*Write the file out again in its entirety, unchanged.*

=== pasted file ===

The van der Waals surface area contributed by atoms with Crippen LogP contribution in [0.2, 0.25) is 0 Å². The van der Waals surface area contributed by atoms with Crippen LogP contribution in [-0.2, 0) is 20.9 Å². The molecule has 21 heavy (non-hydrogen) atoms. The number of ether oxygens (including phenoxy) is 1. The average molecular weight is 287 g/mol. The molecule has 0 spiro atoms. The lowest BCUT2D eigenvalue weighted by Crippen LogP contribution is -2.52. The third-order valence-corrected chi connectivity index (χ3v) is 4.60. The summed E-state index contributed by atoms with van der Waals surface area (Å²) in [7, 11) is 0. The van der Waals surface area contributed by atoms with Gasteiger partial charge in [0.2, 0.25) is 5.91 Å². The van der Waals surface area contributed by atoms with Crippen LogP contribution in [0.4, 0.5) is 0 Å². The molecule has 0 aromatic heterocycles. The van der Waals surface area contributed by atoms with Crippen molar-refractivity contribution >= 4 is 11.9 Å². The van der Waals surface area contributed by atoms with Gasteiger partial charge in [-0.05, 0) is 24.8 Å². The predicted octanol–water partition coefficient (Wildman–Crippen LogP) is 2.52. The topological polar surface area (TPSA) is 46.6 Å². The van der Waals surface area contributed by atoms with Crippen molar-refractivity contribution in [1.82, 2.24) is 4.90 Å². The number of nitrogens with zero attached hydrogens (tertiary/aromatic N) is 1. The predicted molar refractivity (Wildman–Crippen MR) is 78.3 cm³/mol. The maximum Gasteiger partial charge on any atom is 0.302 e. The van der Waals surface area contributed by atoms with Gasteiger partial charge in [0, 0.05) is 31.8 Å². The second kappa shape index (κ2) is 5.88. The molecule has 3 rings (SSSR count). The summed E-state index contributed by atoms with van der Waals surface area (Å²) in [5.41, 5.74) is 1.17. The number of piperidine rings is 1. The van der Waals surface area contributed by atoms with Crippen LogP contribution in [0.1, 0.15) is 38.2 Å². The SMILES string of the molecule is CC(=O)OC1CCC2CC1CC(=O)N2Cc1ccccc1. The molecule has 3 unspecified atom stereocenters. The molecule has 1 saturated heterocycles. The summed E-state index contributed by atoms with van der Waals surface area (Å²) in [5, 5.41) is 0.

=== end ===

The van der Waals surface area contributed by atoms with Crippen LogP contribution in [0.2, 0.25) is 0 Å². The van der Waals surface area contributed by atoms with Crippen LogP contribution in [-0.2, 0) is 20.9 Å². The molecule has 21 heavy (non-hydrogen) atoms. The number of ether oxygens (including phenoxy) is 1. The average molecular weight is 287 g/mol. The molecule has 0 spiro atoms. The lowest BCUT2D eigenvalue weighted by Crippen LogP contribution is -2.52. The third-order valence-corrected chi connectivity index (χ3v) is 4.60. The summed E-state index contributed by atoms with van der Waals surface area (Å²) in [7, 11) is 0. The van der Waals surface area contributed by atoms with Gasteiger partial charge in [0.2, 0.25) is 5.91 Å². The van der Waals surface area contributed by atoms with Crippen LogP contribution in [0.4, 0.5) is 0 Å². The molecule has 0 aromatic heterocycles. The van der Waals surface area contributed by atoms with Crippen molar-refractivity contribution >= 4 is 11.9 Å². The van der Waals surface area contributed by atoms with Gasteiger partial charge in [-0.05, 0) is 24.8 Å². The predicted octanol–water partition coefficient (Wildman–Crippen LogP) is 2.52. The topological polar surface area (TPSA) is 46.6 Å². The van der Waals surface area contributed by atoms with Crippen molar-refractivity contribution in [1.82, 2.24) is 4.90 Å². The number of nitrogens with zero attached hydrogens (tertiary/aromatic N) is 1. The predicted molar refractivity (Wildman–Crippen MR) is 78.3 cm³/mol. The maximum Gasteiger partial charge on any atom is 0.302 e. The van der Waals surface area contributed by atoms with Gasteiger partial charge in [0, 0.05) is 31.8 Å². The second kappa shape index (κ2) is 5.88. The molecule has 3 rings (SSSR count). The summed E-state index contributed by atoms with van der Waals surface area (Å²) in [5.41, 5.74) is 1.17. The number of piperidine rings is 1. The van der Waals surface area contributed by atoms with Crippen LogP contribution in [0.1, 0.15) is 38.2 Å². The SMILES string of the molecule is CC(=O)OC1CCC2CC1CC(=O)N2Cc1ccccc1. The molecule has 3 unspecified atom stereocenters. The molecule has 1 saturated heterocycles. The summed E-state index contributed by atoms with van der Waals surface area (Å²) in [5, 5.41) is 0.